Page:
Aging Millikan Hall, built at the dawn of the Space Age, is being torn down and rebuilt to state-of-the-art standards over the next two years. But the iconic atomic artwork on the west facade of the building will be preserved and prominently displayed on the new building.
Commissioned for Pomona College’s new math, physics and astronomy lab back in 1958, the bronze atom sculpture facing College Avenue was designed by noted sculptor Albert Stewart, whose work adorns civic buildings nationwide, including the U.S. Mint in San Francisco. Before his death in 1965, Stewart created counterparts for the atom for the facades of Seaver North and South, with an image of cell division for biology and an array of particles for chemistry.
Stewart got his start in the 1930s as an artist for the Depression-era Works Progress Administration. In 1939, he was named a professor of fine arts at Scripps College, and he soon figured in a group of prominent regional artists that included Sam Maloof and Millard Sheets. Stewart also designed and donated the Pegasus relief on Stover Walk, (though Steve Comba, associate director of the Pomona College Museum of Art, points out that the current piece is a recast from the original, apparently stolen back in the ’70s).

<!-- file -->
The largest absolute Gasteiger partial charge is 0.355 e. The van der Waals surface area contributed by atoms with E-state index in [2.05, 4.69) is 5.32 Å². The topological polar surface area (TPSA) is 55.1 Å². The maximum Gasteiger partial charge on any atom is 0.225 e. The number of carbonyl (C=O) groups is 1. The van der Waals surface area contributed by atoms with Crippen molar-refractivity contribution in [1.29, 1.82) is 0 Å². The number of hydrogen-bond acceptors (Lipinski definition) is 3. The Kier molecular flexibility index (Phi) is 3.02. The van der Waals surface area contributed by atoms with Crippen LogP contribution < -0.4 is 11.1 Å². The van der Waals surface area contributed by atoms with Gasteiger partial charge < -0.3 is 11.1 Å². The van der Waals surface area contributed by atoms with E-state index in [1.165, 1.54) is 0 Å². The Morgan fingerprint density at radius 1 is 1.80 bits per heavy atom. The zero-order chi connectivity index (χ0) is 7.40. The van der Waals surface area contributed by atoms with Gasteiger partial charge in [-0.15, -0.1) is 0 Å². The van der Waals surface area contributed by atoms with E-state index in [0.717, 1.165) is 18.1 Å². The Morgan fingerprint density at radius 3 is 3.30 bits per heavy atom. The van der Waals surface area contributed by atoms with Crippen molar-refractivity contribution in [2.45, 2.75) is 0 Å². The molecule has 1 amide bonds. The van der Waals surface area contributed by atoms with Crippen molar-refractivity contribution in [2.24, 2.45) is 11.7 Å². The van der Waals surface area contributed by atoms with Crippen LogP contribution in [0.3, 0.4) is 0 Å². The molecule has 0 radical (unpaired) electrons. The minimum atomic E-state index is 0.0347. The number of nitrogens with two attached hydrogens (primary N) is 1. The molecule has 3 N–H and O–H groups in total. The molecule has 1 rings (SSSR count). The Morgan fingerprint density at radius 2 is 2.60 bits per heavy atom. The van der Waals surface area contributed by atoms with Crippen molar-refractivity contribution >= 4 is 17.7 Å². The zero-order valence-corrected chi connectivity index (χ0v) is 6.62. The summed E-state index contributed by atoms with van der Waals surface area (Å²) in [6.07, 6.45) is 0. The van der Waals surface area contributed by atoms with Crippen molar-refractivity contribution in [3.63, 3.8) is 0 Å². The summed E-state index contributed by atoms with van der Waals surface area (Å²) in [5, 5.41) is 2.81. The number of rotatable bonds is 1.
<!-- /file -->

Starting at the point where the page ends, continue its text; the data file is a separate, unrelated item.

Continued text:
Today the atom sculpture on Millikan holds up better as art than as science. Professor of Physics and Astronomy Alma Zook ’72 calls it a “not-very-accurate representation of a lithium atom.” With our present understanding of the atomic and subatomic worlds, the three electrons circling on the atom’s fringes would be more properly depicted as a dispersed cloud, rather than the classical image of a series of orbits, like planets rotating around a sun.
Nonetheless, as Zook herself notes, the design makes for a “nice threefold symmetry.” And once the new Millikan is built, the atom artwork will be returned to its rightful place over Millikan’s doorway to College Avenue as a “historical nod to the original construction,” says Andrea Ramella, project manager for the new building.
Read more here about the Millikan project.